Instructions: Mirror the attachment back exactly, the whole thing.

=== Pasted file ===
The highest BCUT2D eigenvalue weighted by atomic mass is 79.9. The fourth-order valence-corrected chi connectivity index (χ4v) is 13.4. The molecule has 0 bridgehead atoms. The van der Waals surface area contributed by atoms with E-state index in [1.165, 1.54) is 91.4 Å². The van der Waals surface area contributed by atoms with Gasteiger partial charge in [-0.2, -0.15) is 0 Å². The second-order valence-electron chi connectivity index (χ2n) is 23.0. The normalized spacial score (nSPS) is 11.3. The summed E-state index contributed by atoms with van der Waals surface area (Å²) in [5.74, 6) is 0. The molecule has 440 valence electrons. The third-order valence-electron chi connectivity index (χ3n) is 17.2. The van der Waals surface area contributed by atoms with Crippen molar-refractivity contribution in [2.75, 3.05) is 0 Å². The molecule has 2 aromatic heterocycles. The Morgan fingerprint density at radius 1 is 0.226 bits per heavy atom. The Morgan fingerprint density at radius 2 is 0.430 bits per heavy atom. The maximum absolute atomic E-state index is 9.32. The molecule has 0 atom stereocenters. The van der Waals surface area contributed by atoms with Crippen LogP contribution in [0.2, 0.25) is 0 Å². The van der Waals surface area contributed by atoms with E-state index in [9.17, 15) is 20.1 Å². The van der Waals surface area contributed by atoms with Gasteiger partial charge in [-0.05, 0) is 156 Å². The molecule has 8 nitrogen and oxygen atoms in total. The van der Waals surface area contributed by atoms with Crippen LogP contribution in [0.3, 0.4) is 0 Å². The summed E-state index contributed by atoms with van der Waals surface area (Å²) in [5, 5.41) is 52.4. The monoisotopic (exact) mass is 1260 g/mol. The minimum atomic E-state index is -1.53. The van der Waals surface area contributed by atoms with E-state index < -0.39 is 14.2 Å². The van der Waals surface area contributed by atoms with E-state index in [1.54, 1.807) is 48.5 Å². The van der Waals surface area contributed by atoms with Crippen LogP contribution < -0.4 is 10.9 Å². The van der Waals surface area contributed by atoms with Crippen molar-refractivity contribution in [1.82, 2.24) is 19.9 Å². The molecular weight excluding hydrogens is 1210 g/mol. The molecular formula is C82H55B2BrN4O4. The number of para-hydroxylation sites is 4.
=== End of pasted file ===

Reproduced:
The highest BCUT2D eigenvalue weighted by atomic mass is 79.9. The fourth-order valence-corrected chi connectivity index (χ4v) is 13.4. The molecule has 0 bridgehead atoms. The van der Waals surface area contributed by atoms with E-state index in [1.165, 1.54) is 91.4 Å². The van der Waals surface area contributed by atoms with Gasteiger partial charge in [-0.2, -0.15) is 0 Å². The second-order valence-electron chi connectivity index (χ2n) is 23.0. The normalized spacial score (nSPS) is 11.3. The summed E-state index contributed by atoms with van der Waals surface area (Å²) in [5.74, 6) is 0. The molecule has 440 valence electrons. The third-order valence-electron chi connectivity index (χ3n) is 17.2. The van der Waals surface area contributed by atoms with Crippen molar-refractivity contribution in [2.75, 3.05) is 0 Å². The molecule has 2 aromatic heterocycles. The Morgan fingerprint density at radius 1 is 0.226 bits per heavy atom. The Morgan fingerprint density at radius 2 is 0.430 bits per heavy atom. The maximum absolute atomic E-state index is 9.32. The molecule has 0 atom stereocenters. The van der Waals surface area contributed by atoms with Crippen LogP contribution in [0.2, 0.25) is 0 Å². The van der Waals surface area contributed by atoms with E-state index in [9.17, 15) is 20.1 Å². The van der Waals surface area contributed by atoms with Gasteiger partial charge in [-0.05, 0) is 156 Å². The molecule has 8 nitrogen and oxygen atoms in total. The van der Waals surface area contributed by atoms with Crippen LogP contribution in [0.3, 0.4) is 0 Å². The summed E-state index contributed by atoms with van der Waals surface area (Å²) in [5, 5.41) is 52.4. The monoisotopic (exact) mass is 1260 g/mol. The minimum atomic E-state index is -1.53. The van der Waals surface area contributed by atoms with E-state index < -0.39 is 14.2 Å². The van der Waals surface area contributed by atoms with E-state index in [1.54, 1.807) is 48.5 Å². The van der Waals surface area contributed by atoms with Crippen LogP contribution < -0.4 is 10.9 Å². The van der Waals surface area contributed by atoms with Crippen molar-refractivity contribution in [1.82, 2.24) is 19.9 Å². The molecular weight excluding hydrogens is 1210 g/mol. The molecular formula is C82H55B2BrN4O4. The number of para-hydroxylation sites is 4.